Senior Column: Charlotte Lao


Charlotte Lao is the outgoing photo editor for The Daily Campus.  Photo provided by author.

Charlotte Lao is the outgoing photo editor for The Daily Campus. Photo provided by author.

You know that feeling when you try something new, not really thinking too much about it, and now looking back at it, you know it has shaped you into who you are today? Like learning an instrument when you were younger, because it was something cool, and now it’s such an important part of you. Or trying out for a team because it was something fun to do, and now you’ve made your closest friends. Well, that’s how I feel about The Daily Campus. 

I remember walking down Fairfield Way trying to find the table for The Daily Campus. I made a subconscious promise to myself that I would join the school newspaper and take pictures because photography was a hobby of mine from high school. I knew I would get reeled into studying and school (I’m an engineer) if I didn’t join some club or organization for fun. So I signed up, went to my first Photo meeting and volunteered to cover volleyball. Then I went to the next meeting and shot soccer. 

I remember taking those events and thinking to myself that I have to get better at photography. It was just a distraction from classes and studying. I kept going to the meetings, even if they were at 10 p.m. on a Sunday. I didn’t even talk in the meetings. I just went to meetings, maybe took an event, and left. Then, there was this opportunity to take pictures of the women’s basketball game. Looking back at it now, it should have been obvious that the school newspaper would cover all sports, but back then, I thought it was crazy that students were able to take pictures of the No. 1 basketball team in the nation.

Freshmen Year in photos

After freshman year, I was told to apply to be the associate Photo editor and, surprisingly, I got it. That year, I was able to grow so much more as a photographer. I took events from soccer to football to basketball and then finally took pictures of UCONNIC with Khalid. I vividly remember that night, going back to my dorm to show my friends the pictures I was able to capture. I remember looking through the pictures on my computer and forgetting I was the one who took them. Looking back at it now, that was probably the moment where the obsession really started.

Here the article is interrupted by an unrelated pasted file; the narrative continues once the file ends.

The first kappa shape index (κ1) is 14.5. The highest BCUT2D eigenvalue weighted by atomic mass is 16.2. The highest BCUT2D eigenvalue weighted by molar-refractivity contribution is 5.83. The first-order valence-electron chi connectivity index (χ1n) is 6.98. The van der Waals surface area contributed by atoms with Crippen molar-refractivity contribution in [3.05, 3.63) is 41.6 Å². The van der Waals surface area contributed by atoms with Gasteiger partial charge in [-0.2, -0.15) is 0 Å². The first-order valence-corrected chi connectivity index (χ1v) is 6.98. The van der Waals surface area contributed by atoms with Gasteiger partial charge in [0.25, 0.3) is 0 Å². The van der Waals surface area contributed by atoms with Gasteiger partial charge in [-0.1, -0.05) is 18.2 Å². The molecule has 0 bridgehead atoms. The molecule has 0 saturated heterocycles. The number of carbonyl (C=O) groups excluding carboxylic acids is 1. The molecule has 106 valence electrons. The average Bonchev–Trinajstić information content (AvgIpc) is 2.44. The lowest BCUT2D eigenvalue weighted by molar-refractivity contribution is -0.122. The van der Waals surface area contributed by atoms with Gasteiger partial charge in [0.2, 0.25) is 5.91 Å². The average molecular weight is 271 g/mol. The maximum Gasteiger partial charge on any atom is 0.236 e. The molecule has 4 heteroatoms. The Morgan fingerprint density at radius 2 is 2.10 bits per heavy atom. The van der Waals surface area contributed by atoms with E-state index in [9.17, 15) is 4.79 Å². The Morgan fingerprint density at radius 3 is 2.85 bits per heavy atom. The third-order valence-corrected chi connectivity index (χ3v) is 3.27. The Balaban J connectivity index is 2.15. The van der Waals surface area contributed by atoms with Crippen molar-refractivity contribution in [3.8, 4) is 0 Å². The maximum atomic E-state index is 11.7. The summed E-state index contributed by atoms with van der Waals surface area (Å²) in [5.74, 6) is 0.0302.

I gained so much experience from what was supposed to just be a hobby. I became invested and started to care, not just about photography, but also about The Daily Campus. I wanted to create photographs that would tell stories. I went on to take more pictures, but with a different mindset.

Sophomore Year in photos

The next year, I went on to be the editor of the Photo section. My main goal was to create a community for other photographers to feel welcome, a place for people to grow. This hobby of photography was becoming more of an obsession. I surrounded myself with people who were also passionate about photography and it started to confuse me. I enjoyed capturing moments, sharing stories and spreading my passion to others. 

This was also the year where I questioned my major. I spent hours covering events and finding ways to avoid studying and I wasn’t even realizing it. People around me were asking why I don’t pursue photography professionally and I always brushed off those comments. In the back of my mind, I did want to do it, but couldn’t bring myself to do so.

Junior year was also the year I went to the NCAA Final Four in Florida to cover the men’s game. I got the same feeling as I had when I covered Khalid. I didn’t think it was real. I didn’t think this was my life. I was surrounded by so many other, better photographers. 

Junior Year in photos

Senior year came, and I just wanted to continue my goals with the Photo section, and also wanted to start a video department. This obsession of photography started to spread to video, and I realized I want to tell stories, whether that be photo or video (not writing, because I suck). The confusion with my future career continued to haunt me as my college experience was ending. I should have seen this coming when I wrote down my email to join the newspaper, but this is the best surprise I could have had at UConn. 

While I am confused and lost with what I want to do when I get out of here, I know The Daily Campus will always be a home full of people I can rely on. Those people would remind me to continue with this passion of photography, even if it’s not my career. Those people confuse me, but at the same time, give me clarity. Without them, it wouldn’t be so hard to leave this place.

Senior Year in photos

Charlotte Lao is the outgoing photo editor. She can be reached via email at

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